Hosted Blogging Platforms

Photo by: "tarop@flickr"

Previously we discussed the three main options for hosting you webcomics series – (Free Comics Hosting Services, Hosted Blogging Services, and Self Hosting Platforms). In this post we’ll explore the option of using a Hosted Blogging Platform to host your webcomic.

A blog (short for weblog) is a website which consists of individual posts, usually appearing in reverse chronological order. It’s easy to make a parallelization between webcomics and blogs. Webcomics can be seen as nothing more than illustrated blogs. A comic strip would be in that sense a blog post. Therefore, it’s only natural to host your comics using one of the many platforms for hosting blogs.
Free comic hosting services were created for the sole purpose of providing comic artists an easy, free way of uploading their comics to the internet. As such, they provide an easy and free way for beginners to publish their comics. The main down side is that the artist has very limited control over his site, as we’ll detail below.

Popular Hosted Blogging Platforms
Blogger (formerly known as BlogSpot) and WordPress are probably the two most popular blogging platforms. Other popular platforms include TypePad, Tumblr, and LiveJournal, but there are many other options.

Comics Using Hosted Blogging Platforms

  • It’s low cost! Blogger and WordPress allow you to open a blog for free. TypePad requires a small monthly fee. The services provide you a free website address in their own domains, e.g. You can of course choose to use your own custom domain instead, for example, but then you have to buy a domain name (see below). So overall, depending on which service you choose, this alternative is either free or quite affordable.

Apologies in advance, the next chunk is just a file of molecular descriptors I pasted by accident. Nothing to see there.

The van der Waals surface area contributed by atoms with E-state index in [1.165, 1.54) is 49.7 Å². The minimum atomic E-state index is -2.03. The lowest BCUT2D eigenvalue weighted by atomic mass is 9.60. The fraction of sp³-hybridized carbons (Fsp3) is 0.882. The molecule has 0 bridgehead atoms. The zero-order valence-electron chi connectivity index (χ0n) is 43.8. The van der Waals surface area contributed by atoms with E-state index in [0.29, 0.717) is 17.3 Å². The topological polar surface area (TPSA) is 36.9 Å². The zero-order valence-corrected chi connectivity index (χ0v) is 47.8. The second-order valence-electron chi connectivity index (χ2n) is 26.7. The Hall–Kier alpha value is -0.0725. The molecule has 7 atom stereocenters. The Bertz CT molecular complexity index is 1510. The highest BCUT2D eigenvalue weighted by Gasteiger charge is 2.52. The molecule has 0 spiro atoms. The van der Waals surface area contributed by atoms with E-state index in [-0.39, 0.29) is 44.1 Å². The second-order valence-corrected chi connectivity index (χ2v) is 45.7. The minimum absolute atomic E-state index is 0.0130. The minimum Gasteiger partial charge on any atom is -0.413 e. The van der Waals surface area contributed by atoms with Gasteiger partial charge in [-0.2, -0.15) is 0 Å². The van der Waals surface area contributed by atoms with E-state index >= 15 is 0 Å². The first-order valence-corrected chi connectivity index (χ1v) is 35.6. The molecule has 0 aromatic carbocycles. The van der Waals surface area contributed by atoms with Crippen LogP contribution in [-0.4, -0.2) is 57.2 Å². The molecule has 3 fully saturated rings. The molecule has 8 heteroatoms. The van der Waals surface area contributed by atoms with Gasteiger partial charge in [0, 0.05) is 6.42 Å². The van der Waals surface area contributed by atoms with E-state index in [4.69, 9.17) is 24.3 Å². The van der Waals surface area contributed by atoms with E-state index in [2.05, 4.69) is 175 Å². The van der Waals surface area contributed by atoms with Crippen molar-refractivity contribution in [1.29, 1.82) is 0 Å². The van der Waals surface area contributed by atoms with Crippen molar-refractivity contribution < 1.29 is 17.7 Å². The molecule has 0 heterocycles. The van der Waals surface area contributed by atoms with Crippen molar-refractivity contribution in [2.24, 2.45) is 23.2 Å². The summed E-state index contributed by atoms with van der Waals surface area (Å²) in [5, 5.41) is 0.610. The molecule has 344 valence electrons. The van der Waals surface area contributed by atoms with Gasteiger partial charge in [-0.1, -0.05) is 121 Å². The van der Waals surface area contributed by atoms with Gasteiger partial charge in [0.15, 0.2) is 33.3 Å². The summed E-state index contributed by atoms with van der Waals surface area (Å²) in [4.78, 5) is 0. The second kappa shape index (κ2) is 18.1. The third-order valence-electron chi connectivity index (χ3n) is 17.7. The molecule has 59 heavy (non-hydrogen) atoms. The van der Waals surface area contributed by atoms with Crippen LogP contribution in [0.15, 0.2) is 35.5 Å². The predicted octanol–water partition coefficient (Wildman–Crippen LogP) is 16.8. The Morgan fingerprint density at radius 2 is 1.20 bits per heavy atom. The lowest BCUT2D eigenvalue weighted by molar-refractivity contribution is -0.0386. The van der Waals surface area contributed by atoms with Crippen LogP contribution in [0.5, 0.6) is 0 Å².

• Endless site design alternatives! Each service offers a limited amount of designs to choose from, but the community which evolved around these services can offer you much more. There are virtually thousands of premade designs (called templates in Blogger or themes in WordPress) that you can download and install on your blog. Adding the fact that many of these services allow you to customize the design using CSS, your design alternatives are endless.
  • You can monetize your comics! Unlike free comics hosting services, which don’t allow you to place ads on your site, platforms such as Blogger or WordPress give you no such restrictions. Not only that, Blogger even encourages you to monetize your blog. Blogger is owned by Google, and Google also owns AdSense (an advertising platform), so Google has an interest to make advertising in Blogger using AdSense an easy task. And indeed, Blogger has built-in integration for AdSense, allowing you to easily place ads eherever you want on your blog.
  • You can use your own custom domain. If you have a domain name that you bought for your comic (from eNom or GoDaddy, for example), you use that domain with your blog. Of course you have to buy a domain to begin with, but the cost for most domains range from $8 to $10.